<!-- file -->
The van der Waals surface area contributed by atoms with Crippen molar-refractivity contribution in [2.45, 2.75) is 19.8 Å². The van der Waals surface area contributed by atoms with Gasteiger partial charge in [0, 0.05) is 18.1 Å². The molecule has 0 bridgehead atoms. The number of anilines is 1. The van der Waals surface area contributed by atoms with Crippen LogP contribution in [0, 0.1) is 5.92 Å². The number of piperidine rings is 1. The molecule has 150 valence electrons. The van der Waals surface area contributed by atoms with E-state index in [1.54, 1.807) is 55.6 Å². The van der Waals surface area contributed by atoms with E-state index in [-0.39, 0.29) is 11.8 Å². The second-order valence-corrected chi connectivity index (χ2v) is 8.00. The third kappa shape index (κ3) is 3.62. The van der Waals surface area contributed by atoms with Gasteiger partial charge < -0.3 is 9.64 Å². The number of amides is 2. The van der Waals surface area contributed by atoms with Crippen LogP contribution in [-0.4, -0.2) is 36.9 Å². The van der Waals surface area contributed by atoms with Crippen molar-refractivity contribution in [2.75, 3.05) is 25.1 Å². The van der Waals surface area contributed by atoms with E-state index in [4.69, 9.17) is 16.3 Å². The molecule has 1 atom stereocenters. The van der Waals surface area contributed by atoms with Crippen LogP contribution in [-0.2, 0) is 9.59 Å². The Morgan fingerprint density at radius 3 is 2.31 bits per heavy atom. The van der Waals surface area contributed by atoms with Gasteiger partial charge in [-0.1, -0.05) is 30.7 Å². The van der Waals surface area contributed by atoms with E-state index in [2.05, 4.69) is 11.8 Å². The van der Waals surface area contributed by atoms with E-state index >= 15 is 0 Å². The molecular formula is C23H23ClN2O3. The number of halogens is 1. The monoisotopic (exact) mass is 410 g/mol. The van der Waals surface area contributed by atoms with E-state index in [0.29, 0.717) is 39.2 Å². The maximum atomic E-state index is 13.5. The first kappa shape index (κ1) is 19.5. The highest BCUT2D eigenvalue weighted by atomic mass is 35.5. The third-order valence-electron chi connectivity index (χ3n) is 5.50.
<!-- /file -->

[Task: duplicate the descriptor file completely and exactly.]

The van der Waals surface area contributed by atoms with Crippen molar-refractivity contribution in [2.45, 2.75) is 19.8 Å². The van der Waals surface area contributed by atoms with Gasteiger partial charge in [0, 0.05) is 18.1 Å². The molecule has 0 bridgehead atoms. The number of anilines is 1. The van der Waals surface area contributed by atoms with Crippen LogP contribution in [0, 0.1) is 5.92 Å². The number of piperidine rings is 1. The molecule has 150 valence electrons. The van der Waals surface area contributed by atoms with E-state index in [1.54, 1.807) is 55.6 Å². The van der Waals surface area contributed by atoms with E-state index in [-0.39, 0.29) is 11.8 Å². The second-order valence-corrected chi connectivity index (χ2v) is 8.00. The third kappa shape index (κ3) is 3.62. The van der Waals surface area contributed by atoms with Gasteiger partial charge < -0.3 is 9.64 Å². The number of amides is 2. The van der Waals surface area contributed by atoms with Crippen LogP contribution in [-0.4, -0.2) is 36.9 Å². The van der Waals surface area contributed by atoms with Crippen molar-refractivity contribution in [2.75, 3.05) is 25.1 Å². The van der Waals surface area contributed by atoms with E-state index in [4.69, 9.17) is 16.3 Å². The molecule has 1 atom stereocenters. The van der Waals surface area contributed by atoms with Crippen LogP contribution in [-0.2, 0) is 9.59 Å². The Morgan fingerprint density at radius 3 is 2.31 bits per heavy atom. The van der Waals surface area contributed by atoms with Gasteiger partial charge in [-0.1, -0.05) is 30.7 Å². The van der Waals surface area contributed by atoms with E-state index in [2.05, 4.69) is 11.8 Å². The van der Waals surface area contributed by atoms with E-state index >= 15 is 0 Å². The molecular formula is C23H23ClN2O3. The number of halogens is 1. The monoisotopic (exact) mass is 410 g/mol. The van der Waals surface area contributed by atoms with E-state index in [0.29, 0.717) is 39.2 Å². The maximum atomic E-state index is 13.5. The first kappa shape index (κ1) is 19.5. The highest BCUT2D eigenvalue weighted by atomic mass is 35.5. The third-order valence-electron chi connectivity index (χ3n) is 5.50.